It’s common procedure for beekeepers to improve their colonies by requeening colonies that aren’t performing well. One of the common desirable features a beekeeper looks for in the queen’s offspring are – gentleness, good collectors of honey or pollen, illness and pest resistance, lowered swarming, minimal propolis use, effective pollination, or a desired body color.
International Queen Marking Color Code
Color – For Year Ending In –
White (or gray) 1 or 6
Yellow 2 or 7
Red 3 or 8
Green 4 or 9
Blue 5 or 0
Because the queen is the source of all worker honey bees in the honey bee colony, it is important that the beekeeper make sure that the queen is the one originally placed in the honey bee colony. It is nearly impossible to determine that a specific queen has been lost if the queen has not been given a unique identifying mark.
It is common practice to mark the queen with a small spot of paint on her back (thorax). A color code exists within the beekeeping industry to indicate the year the queen was introduced (see table to right).
Model car paint may be used to mark the queen. The identifying mark ought to be small, so that it doesn’t cover any other part of the queen. A 1/16″ stick, lightly dipped in paint, is a good applicator.
Usually, queens are marked before being introduced, but they can; however, be marked at any time. Paint ought to be given ample time to dry before the queen is released into the honey bee colony. In truth, queens might be purchased already marked by the queen producer.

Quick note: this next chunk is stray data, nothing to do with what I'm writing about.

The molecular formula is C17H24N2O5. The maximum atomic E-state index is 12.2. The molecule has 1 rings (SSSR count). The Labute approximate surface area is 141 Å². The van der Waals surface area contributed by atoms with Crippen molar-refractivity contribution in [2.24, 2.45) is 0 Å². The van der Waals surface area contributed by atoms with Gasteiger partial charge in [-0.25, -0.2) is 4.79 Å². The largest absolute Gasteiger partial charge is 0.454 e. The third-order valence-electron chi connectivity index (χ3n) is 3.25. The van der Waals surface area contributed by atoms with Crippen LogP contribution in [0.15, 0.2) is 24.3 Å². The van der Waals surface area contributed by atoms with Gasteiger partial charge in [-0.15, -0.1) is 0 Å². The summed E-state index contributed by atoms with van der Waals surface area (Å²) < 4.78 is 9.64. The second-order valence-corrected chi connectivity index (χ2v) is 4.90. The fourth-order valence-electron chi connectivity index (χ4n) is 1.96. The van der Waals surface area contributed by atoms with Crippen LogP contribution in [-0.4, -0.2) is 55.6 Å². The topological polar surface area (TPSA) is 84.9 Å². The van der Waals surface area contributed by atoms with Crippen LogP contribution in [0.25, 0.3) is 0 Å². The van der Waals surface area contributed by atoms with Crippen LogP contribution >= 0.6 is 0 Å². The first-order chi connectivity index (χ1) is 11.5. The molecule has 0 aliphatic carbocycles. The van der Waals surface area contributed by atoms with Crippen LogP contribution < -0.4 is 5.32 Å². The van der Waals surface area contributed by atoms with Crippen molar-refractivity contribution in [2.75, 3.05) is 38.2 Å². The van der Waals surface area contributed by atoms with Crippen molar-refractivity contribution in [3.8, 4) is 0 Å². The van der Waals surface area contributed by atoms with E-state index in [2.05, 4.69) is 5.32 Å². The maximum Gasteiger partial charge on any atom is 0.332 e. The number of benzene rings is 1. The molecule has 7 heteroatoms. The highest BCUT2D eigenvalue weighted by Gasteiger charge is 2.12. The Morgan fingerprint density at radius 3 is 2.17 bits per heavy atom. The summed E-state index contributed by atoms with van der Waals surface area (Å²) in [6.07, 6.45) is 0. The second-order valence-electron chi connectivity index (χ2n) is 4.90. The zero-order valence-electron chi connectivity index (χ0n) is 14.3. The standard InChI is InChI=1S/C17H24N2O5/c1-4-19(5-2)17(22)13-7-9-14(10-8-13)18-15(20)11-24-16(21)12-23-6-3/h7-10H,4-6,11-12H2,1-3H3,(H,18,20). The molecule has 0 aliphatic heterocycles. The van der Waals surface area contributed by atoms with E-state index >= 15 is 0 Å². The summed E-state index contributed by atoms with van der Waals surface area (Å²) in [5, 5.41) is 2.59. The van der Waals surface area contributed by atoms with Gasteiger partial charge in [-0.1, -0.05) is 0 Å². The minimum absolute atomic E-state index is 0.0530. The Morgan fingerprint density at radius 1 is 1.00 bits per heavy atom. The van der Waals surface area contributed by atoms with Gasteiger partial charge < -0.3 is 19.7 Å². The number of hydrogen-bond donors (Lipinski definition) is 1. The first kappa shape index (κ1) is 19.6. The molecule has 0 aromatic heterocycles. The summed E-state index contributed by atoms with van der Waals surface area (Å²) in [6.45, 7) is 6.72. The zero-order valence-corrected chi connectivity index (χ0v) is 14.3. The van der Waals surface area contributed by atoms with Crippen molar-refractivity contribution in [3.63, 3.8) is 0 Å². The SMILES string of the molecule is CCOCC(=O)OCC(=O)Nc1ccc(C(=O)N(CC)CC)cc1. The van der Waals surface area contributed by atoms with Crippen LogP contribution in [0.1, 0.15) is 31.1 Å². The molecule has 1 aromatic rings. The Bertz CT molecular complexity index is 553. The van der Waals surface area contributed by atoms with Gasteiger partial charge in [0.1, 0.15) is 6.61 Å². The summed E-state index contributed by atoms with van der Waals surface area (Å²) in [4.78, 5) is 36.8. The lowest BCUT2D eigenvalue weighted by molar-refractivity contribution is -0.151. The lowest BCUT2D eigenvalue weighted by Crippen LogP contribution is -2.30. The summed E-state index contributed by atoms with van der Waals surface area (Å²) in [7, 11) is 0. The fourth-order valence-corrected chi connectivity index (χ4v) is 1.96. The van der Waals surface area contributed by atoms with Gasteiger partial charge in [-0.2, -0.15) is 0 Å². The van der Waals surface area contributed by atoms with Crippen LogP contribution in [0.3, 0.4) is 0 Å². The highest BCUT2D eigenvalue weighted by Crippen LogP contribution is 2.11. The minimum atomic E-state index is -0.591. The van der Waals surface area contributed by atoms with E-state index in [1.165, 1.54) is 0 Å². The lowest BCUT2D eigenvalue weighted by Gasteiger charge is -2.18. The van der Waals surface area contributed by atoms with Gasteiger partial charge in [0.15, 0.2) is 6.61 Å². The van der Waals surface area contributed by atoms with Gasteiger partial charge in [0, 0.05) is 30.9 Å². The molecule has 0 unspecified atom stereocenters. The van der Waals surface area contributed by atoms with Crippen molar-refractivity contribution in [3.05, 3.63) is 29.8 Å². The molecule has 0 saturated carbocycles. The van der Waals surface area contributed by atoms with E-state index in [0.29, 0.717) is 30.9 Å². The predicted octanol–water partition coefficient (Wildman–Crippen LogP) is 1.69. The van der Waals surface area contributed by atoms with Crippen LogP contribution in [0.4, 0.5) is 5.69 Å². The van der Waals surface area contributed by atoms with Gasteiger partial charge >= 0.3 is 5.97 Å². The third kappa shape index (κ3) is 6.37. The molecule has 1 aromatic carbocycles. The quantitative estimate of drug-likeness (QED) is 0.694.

Some beekeepers also identify queens by clipping the tip of the tip of one forewing. When queens are replaced every two years, the beekeeper clips the left wing(s) on queens introduced in odd years, and the right on queens introduced in even years.
The clipping practice may also supplement the paint spot technique as a back-up should the queen lose her paint mark. When clipped correctly, the queen won’t be able to fly. However, when clipped too closely, the queen may appear damaged and be superseded.
Introducing Queen Bees
If specific requirements are not met, the resident honey bees within a honey bee colony may reject, even kill, a newly introduced queen. Through the years, many procedures for introducing queens have been published. Unfortunately, no specific procedure has been accepted universally as the best for all occasions. Most of the common procedures require an introductory period of about three days.
During that time, the queen is confined in a cage and is fed by colony honey bees though the wire gauze covering the cage. The caged queen could be released by worker honey bees eating a candy entrance plug. This procedure authorizes the queen to emerge into a hive without beekeeper intrusion. However, the beekeeper can release the queen manually when desired.
Generally, younger house honey bees are more receptive to a new queen than are older, more established foragers. Younger honey bees could be separated from the older honey bees by turning the honey bee colony entrance to face in the opposite direction. Then a different hive with at least one frame of honey, but without honey bees, is placed facing the original direction.